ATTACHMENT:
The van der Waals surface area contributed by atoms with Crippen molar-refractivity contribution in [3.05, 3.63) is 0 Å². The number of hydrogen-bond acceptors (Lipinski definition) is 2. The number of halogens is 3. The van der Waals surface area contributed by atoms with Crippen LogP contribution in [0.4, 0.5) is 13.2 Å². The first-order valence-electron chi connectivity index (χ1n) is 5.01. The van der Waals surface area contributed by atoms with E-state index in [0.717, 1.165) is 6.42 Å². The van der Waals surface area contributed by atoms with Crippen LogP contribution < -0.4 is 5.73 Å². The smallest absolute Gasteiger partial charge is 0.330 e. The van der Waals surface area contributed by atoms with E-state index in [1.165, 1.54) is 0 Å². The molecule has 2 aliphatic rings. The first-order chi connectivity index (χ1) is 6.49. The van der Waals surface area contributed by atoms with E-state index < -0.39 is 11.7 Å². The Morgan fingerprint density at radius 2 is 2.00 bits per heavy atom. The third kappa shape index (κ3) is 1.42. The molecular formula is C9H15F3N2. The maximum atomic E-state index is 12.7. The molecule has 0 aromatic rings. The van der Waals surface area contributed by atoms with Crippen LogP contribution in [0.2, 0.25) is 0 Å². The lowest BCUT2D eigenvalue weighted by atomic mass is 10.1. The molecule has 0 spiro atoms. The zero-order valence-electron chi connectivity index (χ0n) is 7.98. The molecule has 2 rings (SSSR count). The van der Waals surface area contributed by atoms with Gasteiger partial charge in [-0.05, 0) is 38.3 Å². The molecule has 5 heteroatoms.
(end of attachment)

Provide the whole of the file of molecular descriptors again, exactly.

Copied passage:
The van der Waals surface area contributed by atoms with Crippen molar-refractivity contribution in [3.05, 3.63) is 0 Å². The number of hydrogen-bond acceptors (Lipinski definition) is 2. The number of halogens is 3. The van der Waals surface area contributed by atoms with Crippen LogP contribution in [0.4, 0.5) is 13.2 Å². The first-order valence-electron chi connectivity index (χ1n) is 5.01. The van der Waals surface area contributed by atoms with E-state index in [0.717, 1.165) is 6.42 Å². The van der Waals surface area contributed by atoms with Crippen LogP contribution < -0.4 is 5.73 Å². The smallest absolute Gasteiger partial charge is 0.330 e. The van der Waals surface area contributed by atoms with E-state index in [1.165, 1.54) is 0 Å². The molecule has 2 aliphatic rings. The first-order chi connectivity index (χ1) is 6.49. The van der Waals surface area contributed by atoms with E-state index < -0.39 is 11.7 Å². The Morgan fingerprint density at radius 2 is 2.00 bits per heavy atom. The third kappa shape index (κ3) is 1.42. The molecular formula is C9H15F3N2. The maximum atomic E-state index is 12.7. The molecule has 0 aromatic rings. The van der Waals surface area contributed by atoms with Crippen LogP contribution in [0.2, 0.25) is 0 Å². The lowest BCUT2D eigenvalue weighted by atomic mass is 10.1. The molecule has 0 spiro atoms. The zero-order valence-electron chi connectivity index (χ0n) is 7.98. The molecule has 2 rings (SSSR count). The van der Waals surface area contributed by atoms with Gasteiger partial charge in [-0.05, 0) is 38.3 Å². The molecule has 5 heteroatoms.